Apr
3
2017

BodyExplorer Shows Students What They’re Made of

Bioengineering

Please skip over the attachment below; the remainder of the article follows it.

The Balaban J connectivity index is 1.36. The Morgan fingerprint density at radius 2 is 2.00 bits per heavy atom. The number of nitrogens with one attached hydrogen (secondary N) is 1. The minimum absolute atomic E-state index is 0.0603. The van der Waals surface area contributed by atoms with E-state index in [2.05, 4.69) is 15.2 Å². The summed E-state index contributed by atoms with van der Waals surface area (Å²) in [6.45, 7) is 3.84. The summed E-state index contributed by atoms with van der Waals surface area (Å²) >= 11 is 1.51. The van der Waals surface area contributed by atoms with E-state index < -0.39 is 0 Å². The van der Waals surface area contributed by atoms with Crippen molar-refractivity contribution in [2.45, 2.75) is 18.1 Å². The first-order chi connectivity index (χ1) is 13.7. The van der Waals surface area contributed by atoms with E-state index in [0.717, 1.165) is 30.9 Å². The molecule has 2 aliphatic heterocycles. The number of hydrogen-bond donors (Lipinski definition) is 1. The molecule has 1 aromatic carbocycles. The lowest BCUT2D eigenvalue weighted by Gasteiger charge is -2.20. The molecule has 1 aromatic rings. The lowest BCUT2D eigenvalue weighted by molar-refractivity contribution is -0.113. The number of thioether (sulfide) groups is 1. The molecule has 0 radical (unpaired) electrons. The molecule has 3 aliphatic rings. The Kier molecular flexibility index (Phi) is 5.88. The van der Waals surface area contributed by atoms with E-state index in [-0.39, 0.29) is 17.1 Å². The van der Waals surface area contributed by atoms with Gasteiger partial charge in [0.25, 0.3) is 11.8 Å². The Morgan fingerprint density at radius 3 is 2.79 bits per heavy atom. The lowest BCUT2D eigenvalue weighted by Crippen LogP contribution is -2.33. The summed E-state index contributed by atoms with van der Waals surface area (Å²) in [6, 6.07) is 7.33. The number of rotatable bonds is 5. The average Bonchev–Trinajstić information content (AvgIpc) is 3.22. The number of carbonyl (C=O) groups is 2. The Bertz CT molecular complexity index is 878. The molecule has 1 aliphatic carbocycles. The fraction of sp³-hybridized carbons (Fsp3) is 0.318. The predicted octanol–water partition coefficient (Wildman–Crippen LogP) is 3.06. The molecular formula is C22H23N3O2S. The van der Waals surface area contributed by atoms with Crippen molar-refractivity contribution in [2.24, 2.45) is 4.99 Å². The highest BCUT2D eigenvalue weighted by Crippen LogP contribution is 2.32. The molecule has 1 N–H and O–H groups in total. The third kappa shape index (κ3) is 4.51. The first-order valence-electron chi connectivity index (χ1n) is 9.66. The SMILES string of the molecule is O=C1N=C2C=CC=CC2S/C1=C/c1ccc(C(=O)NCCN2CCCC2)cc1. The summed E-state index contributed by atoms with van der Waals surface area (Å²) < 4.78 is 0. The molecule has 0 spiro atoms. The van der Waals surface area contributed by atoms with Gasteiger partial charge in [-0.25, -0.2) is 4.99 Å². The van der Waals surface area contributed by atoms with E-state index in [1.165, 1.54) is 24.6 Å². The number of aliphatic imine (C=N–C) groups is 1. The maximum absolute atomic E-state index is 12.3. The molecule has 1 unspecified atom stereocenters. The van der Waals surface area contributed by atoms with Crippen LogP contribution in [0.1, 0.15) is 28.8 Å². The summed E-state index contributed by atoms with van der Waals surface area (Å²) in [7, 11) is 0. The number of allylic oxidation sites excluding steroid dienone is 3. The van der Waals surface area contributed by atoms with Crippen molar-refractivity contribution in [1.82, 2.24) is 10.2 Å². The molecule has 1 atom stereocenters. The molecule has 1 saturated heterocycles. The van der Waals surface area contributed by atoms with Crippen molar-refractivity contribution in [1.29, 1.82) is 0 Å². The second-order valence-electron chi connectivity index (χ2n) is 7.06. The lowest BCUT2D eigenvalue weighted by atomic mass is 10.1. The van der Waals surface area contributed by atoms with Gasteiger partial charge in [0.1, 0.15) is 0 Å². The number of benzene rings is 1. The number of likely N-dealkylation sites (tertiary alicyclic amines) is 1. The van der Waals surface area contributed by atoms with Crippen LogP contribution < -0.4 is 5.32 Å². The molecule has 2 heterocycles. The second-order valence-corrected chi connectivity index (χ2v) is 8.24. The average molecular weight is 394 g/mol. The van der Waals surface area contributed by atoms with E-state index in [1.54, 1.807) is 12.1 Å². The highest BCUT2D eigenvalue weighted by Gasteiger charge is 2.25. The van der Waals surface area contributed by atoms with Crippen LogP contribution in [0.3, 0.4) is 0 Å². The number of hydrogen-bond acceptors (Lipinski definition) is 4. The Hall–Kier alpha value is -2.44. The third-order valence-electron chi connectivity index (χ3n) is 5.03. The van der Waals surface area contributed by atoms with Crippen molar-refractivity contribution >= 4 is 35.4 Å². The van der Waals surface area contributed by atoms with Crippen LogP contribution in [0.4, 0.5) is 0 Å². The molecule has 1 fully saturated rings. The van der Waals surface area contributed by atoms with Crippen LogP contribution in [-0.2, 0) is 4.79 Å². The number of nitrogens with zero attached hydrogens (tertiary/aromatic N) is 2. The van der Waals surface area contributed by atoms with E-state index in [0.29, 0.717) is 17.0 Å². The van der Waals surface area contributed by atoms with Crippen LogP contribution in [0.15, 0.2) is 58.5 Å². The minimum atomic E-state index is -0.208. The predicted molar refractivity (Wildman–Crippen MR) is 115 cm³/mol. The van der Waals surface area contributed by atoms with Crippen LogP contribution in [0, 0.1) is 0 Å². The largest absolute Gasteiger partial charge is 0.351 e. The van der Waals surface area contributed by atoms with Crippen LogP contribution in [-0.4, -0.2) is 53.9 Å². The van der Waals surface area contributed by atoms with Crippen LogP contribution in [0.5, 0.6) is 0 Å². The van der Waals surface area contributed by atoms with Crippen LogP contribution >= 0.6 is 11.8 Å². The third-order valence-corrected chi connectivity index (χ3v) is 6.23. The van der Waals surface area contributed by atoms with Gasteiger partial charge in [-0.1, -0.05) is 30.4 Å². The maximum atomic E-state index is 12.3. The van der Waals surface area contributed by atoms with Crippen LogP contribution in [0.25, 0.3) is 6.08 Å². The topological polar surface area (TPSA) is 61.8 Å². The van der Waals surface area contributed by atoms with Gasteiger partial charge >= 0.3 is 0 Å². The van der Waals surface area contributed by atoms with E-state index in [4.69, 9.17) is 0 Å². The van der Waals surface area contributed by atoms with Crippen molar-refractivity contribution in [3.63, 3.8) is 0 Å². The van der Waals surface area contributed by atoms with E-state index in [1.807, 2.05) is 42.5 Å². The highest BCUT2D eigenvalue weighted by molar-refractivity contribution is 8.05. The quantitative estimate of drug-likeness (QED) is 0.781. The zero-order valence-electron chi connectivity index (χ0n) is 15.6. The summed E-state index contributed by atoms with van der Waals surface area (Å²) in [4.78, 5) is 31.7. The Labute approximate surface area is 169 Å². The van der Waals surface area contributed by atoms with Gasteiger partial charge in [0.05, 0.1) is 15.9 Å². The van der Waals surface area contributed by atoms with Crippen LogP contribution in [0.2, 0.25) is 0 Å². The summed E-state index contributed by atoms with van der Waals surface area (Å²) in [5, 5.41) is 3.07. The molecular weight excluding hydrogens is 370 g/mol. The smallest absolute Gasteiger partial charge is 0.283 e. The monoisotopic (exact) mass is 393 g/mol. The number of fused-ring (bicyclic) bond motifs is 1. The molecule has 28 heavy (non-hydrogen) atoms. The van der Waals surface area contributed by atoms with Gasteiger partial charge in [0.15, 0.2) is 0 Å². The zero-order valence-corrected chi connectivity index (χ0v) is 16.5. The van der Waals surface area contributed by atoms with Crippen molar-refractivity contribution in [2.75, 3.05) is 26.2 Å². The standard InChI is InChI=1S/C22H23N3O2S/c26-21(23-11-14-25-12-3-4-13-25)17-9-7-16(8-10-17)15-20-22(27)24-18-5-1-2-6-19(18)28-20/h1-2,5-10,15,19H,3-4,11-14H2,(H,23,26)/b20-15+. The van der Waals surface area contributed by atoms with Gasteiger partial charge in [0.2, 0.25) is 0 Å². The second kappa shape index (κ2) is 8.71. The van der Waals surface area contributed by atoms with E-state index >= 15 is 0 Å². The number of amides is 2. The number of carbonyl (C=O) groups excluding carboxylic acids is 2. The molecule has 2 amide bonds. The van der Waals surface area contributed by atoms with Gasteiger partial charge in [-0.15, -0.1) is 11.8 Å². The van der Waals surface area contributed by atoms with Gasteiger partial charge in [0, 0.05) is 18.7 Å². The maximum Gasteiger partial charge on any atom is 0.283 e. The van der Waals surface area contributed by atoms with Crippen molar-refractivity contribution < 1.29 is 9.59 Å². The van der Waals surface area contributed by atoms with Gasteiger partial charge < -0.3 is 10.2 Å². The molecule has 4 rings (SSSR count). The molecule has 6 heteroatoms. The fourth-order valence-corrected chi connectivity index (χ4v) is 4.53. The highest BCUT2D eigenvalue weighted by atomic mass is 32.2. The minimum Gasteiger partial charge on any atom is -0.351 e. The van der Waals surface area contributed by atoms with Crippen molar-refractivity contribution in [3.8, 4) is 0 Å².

ORLANDO, FL (April 3, 2017) … Imagine you are a medical or nursing student who wants to learn how to effectively and safely anesthetize a patient prior to surgery. You walk up to the patient and are guided by a virtual instructor’s voice and hands projected onto the body. You open up viewports that enable you to see through the skin to visualize the position of the breathing tube you are inserting into the trachea. All medications you inject are measured, and you are alerted if you administer an incorrect dose—and if you make such a mistake, no one is harmed: you can “push the reset button” and try again.This is the guided learning experience provided by BodyExplorer, a next-generation medical simulator developed by a multidisciplinary team at the Simulation and Medical Technology R&D Laboratory in the Department of Bioengineering at the University of Pittsburgh. The entire system, including a highly sensorized physical model of a human body and an augmented-reality projection system, can easily fit on a table in a classroom or a nurses’ break room in a hospital unit. The system demonstrates advanced simulation-based healthcare training with automated instruction, real-time feedback and round-the-clock accessibility for trainees.  At the Serious Games and Virtual Environments (SG/VE) Showcase during the International Meeting on Simulation in Healthcare (IMSH) in Orlando, BodyExplorer won the “Best in Show” award in the student project category. Douglas Nelson, Jr., a PhD student in bioengineering at the University of Pittsburgh, presented BodyExplorer to the judges.“We’ve been developing BodyExplorer over the past five years to help students learn about medicine, nursing, pharmacy and clinical procedures,” Nelson said. “We designed the system to make simulators easier to use for students and instructors, which seemed to impress the judges looking to the future of healthcare simulation. BodyExplorer is particularly useful because its automated instruction can allow trainees to practice without supervision while still receiving feedback on proper technique. This has the potential to provide more efficient simulation-based healthcare training by reducing the workload on educators while increasing availability of such training to students.”Using BodyExplorer’s augmented-reality (AR) visualization, students can manipulate an image projected onto the mannequin torso. Trainees can use a simple, pen-like tool to open “windows” into the underlying anatomy, revealing muscles, bones and organs, including breathing lungs and a beating heart. The trainees can also see patient vital signs or other data; for example, they can pull up an electrocardiogram (ECG) graph to see how the ECG relates to the sound and motion of the heart and how it is affected by injected drug simulants.Joseph Samosky, assistant professor of bioengineering at Pitt, is the originator and principal investigator of the BodyExplorer project and faculty advisor for Nelson’s PhD research. “If a student wants to explore the effects of medications on cardiac function, the student can inject simulated drugs and the system will automatically respond with changes in heart rate that can be seen, heard and visualized on the ECG displayed directly beside the beating heart,” Samosky said. “We want to maintain a focus on the patient. In BodyExplorer, the body itself becomes a tangible user interface (TUI), sensing inputs from and displaying information back to the trainee. The system enables you to interact naturally with the simulated patient and see the internal consequences of your external actions.”BodyExplorer is highly interactive. It features a novel drug-simulant recognition system that encodes an identity, or “signature,” directly in the fluid itself, so simulated drugs can be injected in a naturalistic way and automatically recognized by the system. If the trainee administers a medication too quickly, BodyExplorer may elicit a loud, painful scream. Likewise, if the trainee administers a medication that causes the heart to beat faster, BodyExplorer’s digitally-animated heart will pulse more quickly and the pounding sound of heartbeats will also quicken.John O’Donnell, professor and chair of the Department of Nurse Anesthesia joined the BodyExplorer team in 2013 as a clinical co-investigator and faculty advisor on the project. He co-chaired the IMSH conference which had the highest attendance of any international simulation conference in the world to date with more than 3,500 healthcare educators and students. O’Donnell has been assisting with the development and validation of curriculum for the system and notes that “students in healthcare training programs want and need the chance to practice their skills and get immediate feedback. BodyExplorer has the potential to revolutionize the current model of training by offering ‘just in time’ and ‘on-demand’ access to key simulation experiences.”The broadening of access for students is another key goal of the BodyExplorer project, Nelson explained. “Current healthcare simulation training is very resource intensive, requiring technicians, instructors and often specially-designed rooms. We want to bring simulation technology and training into everyday classrooms or hospitals and make it usable by students on their own without special training in simulator operation. The current BodyExplorer prototypes fit in the trunk of my car, and we would like to make commercialized models even more compact and easy to set up as we redesign them for manufacturability.”Nelson, who will complete his PhD in April, plans after his graduation to develop a newly-founded company to bring to market a commercial version of the BodyExplorer simulation system. The development of the several technologies that have been integrated into the BodyExplorer system has been principally funded by the University of Pittsburgh Departments of Anesthesiology and Bioengineering. Additional funding has been provided by the U.S. Army’s Telemedicine and Advanced Technology Research Center (TATRC) and a Coulter Translational Research Award, as well as additional resources from the School of Nursing’s Department of Nurse Anesthesia. Follow this link to see a video of how BodyExplorer works: http://www.innovation.pitt.edu/innovations/bodyexplorer/ ###